A Life Worth Living

Though some would be quite content living out their golden years in a steady state of serenity, Maureen Nunn greeted retirement by turning up the volume.

  • Category
    People
  • Written by
    Shannon Sharpe

Photographed by Kremer Johnson

 

For nearly a decade, Palos Verdes native Maureen Nunn has traveled to Africa to work with residents of a small Ugandan village. Her dedication to these people may seem astounding to some, but those who know the vivacious Rolling Hills Estates mother of five and grandmother of five would not be surprised that she is spending her retirement taking on a huge challenge.

She has spent her life doing everything from studying aeronautical engineering to producing her own television show to writing a book. And her latest endeavor has proved to be life-changing, with Maureen establishing what she considers a second family in this small Ugandan village.

Her extraordinary life was set in motion when she left the South Bay in 1960 to pursue a degree in aeronautical engineering at Purdue University in Indiana. “I think the school made a mistake because it was all men,” she jokes. “I think they thought was my name wasn’t Maureen but Marvin.”

Maureen’s ultimate goal was to be part of the space program, but her advisors forewarned her that the chance of a woman obtaining a job in the field at the time was extremely unlikely. “They said, ‘You can go ahead and graduate, but you won’t be hired.’”

“People say, ‘How do you do what you do?’ But I’m just an ordinary person who has had extraordinary opportunities.”

Hoping that she’d prove to be an exception, Maureen returned to Palos Verdes and worked at Nortronics Research Park. “I thought if I delayed it long enough, then they’d be hiring women—but they didn’t.”

The determined young woman decided she would instead pursue a career in her college minor, Spanish. She eventually obtained a master’s degree in the language and taught for decades.

Upon retirement Maureen realized she wasn’t ready to settle into a life of simple relaxation. She was ready for a new challenge and soon found it when she saw an advertisement for a class on television production. The first class assignment was to develop a show pitch, and Maureen turned to her community for inspiration—pitching the concept of everyday heroes.

“There were a lot of wonderful people on my street,” she says. “Some people were raising guide dogs for the blind; others were Eagle Scouts. I thought I could interview these people.”

 

 

 

 

 

 

A satellite company in Texas picked up the show, and soon Everyday Heroes was broadcast throughout the United States. “We got really lucky because at the time, ‘good news’ shows were very popular,” says Maureen.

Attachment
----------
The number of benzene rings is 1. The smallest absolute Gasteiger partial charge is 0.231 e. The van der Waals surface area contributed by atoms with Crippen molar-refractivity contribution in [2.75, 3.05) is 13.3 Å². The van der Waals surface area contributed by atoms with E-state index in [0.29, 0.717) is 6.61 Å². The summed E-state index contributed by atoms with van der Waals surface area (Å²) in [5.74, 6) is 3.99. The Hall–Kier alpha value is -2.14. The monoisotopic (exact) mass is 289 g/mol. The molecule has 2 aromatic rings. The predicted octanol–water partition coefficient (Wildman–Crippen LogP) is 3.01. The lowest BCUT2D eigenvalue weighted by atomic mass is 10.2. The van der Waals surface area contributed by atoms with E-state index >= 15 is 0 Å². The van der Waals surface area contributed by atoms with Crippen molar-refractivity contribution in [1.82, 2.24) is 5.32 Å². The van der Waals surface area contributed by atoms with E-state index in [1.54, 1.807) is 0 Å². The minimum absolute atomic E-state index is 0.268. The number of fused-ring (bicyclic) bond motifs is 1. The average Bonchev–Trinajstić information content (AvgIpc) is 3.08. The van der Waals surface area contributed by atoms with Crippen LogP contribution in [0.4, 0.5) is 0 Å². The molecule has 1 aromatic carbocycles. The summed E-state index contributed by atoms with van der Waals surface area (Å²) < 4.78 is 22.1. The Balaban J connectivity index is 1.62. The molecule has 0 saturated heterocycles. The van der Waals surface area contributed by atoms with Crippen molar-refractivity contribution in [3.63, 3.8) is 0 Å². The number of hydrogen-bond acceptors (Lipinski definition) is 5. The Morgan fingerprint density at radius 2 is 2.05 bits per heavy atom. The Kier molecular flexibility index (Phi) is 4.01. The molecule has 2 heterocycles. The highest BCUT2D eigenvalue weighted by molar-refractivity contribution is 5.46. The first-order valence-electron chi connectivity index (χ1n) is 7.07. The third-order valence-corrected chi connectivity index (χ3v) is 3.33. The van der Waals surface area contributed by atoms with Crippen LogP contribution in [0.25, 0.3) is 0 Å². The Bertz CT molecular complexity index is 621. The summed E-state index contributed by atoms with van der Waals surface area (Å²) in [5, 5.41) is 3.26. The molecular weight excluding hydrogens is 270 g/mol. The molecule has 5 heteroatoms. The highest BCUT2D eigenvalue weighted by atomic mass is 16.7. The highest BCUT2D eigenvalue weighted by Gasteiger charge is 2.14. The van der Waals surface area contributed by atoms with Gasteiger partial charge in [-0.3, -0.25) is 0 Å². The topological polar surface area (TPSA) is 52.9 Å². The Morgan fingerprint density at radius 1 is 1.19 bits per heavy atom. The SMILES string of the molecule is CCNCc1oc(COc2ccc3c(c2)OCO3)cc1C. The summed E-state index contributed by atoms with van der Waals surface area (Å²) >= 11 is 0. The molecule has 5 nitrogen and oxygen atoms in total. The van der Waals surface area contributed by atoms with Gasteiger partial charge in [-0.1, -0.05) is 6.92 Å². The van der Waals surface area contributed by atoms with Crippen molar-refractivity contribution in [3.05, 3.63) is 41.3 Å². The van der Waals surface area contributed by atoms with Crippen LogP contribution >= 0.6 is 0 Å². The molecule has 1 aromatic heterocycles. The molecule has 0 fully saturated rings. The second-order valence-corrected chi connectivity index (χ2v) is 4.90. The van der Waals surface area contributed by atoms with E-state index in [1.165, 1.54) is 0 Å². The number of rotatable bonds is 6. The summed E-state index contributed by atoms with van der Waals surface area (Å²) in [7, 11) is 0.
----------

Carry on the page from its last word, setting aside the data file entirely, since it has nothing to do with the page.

When the popularity for this type of show waned, she decided she wasn’t done yet and created a Hispanic educational call-in show, Comunidad Latina con Maria y Lety, in Orange County. She partnered with Lety Dominguez, whom Maureen declares to be the “Mother Teresa of Mexico.”

The award-winning program came to an end when Lety passed away and Maureen was ready to retire for good. But her colleagues weren’t about to let her do that and suggested the show Moments with Maureen, in which she would interview ordinary people.

When the cable station was sold, Maureen once again thought she was ready to retire. But her children’s friends, who were having their own children by that point, began asking her to write a child-rearing advice book. In 2006 she produced—with the help of neighbors, children and their friends—what would eventually be entitled Got Kids.

And with this book came an opportunity once again. Maureen was at Camp Pendleton in 2008 with her husband, who was a bronze medalist in rowing at the 1968 Olympics in Mexico City. He and other athletes had been asked to speak to service members. In a casual conversation, a wounded warrior asked Maureen what she did for work.

“I told him that I’d just written a book on parenting,” she says. “He replied that I should come down again and speak to the service members and their families.”

And of course she did, returning not just once but now going down several times a year, speaking to large-scale audiences as well as working with people in small groups. She helps families deal with the hardships that are unique to the military—perhaps most importantly addressing the fallout from post-traumatic stress disorder, the consequences of which can be drug and alcohol abuse, depression and physical abuse.

Maureen sees this work as just a small thank-you to veterans. “These people are giving so much to our country,” she says. “It is such a privilege to work with them. Every time I leave I think how honored I am to have spent time with such heroes.”